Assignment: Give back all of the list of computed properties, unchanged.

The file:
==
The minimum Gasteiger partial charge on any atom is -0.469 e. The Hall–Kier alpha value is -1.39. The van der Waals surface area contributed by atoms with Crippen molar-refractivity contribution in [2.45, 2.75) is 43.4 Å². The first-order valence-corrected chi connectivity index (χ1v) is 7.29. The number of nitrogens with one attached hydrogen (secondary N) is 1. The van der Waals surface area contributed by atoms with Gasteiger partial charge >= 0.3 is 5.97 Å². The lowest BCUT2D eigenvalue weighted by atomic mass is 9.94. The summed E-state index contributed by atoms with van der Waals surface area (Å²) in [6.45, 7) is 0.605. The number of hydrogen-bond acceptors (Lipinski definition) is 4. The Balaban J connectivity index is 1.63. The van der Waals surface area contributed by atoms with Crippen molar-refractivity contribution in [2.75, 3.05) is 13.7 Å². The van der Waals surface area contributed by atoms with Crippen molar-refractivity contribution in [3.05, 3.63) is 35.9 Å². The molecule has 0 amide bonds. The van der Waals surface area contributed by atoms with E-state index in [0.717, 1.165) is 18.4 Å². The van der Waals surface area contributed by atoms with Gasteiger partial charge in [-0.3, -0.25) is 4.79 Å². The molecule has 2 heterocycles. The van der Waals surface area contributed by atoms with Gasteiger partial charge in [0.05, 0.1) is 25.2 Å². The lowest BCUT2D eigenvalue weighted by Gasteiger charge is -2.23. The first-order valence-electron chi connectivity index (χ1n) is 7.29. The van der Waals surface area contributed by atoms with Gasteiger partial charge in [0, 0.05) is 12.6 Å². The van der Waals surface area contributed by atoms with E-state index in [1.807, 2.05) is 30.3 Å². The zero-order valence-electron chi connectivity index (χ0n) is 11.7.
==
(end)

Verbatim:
The minimum Gasteiger partial charge on any atom is -0.469 e. The Hall–Kier alpha value is -1.39. The van der Waals surface area contributed by atoms with Crippen molar-refractivity contribution in [2.45, 2.75) is 43.4 Å². The first-order valence-corrected chi connectivity index (χ1v) is 7.29. The number of nitrogens with one attached hydrogen (secondary N) is 1. The van der Waals surface area contributed by atoms with Gasteiger partial charge >= 0.3 is 5.97 Å². The lowest BCUT2D eigenvalue weighted by atomic mass is 9.94. The summed E-state index contributed by atoms with van der Waals surface area (Å²) in [6.45, 7) is 0.605. The number of hydrogen-bond acceptors (Lipinski definition) is 4. The Balaban J connectivity index is 1.63. The van der Waals surface area contributed by atoms with Crippen molar-refractivity contribution in [2.75, 3.05) is 13.7 Å². The van der Waals surface area contributed by atoms with Crippen molar-refractivity contribution in [3.05, 3.63) is 35.9 Å². The molecule has 0 amide bonds. The van der Waals surface area contributed by atoms with E-state index in [0.717, 1.165) is 18.4 Å². The van der Waals surface area contributed by atoms with Gasteiger partial charge in [-0.3, -0.25) is 4.79 Å². The molecule has 2 heterocycles. The van der Waals surface area contributed by atoms with Gasteiger partial charge in [0.05, 0.1) is 25.2 Å². The lowest BCUT2D eigenvalue weighted by Gasteiger charge is -2.23. The first-order valence-electron chi connectivity index (χ1n) is 7.29. The van der Waals surface area contributed by atoms with Gasteiger partial charge in [0, 0.05) is 12.6 Å². The van der Waals surface area contributed by atoms with E-state index in [1.807, 2.05) is 30.3 Å². The zero-order valence-electron chi connectivity index (χ0n) is 11.7.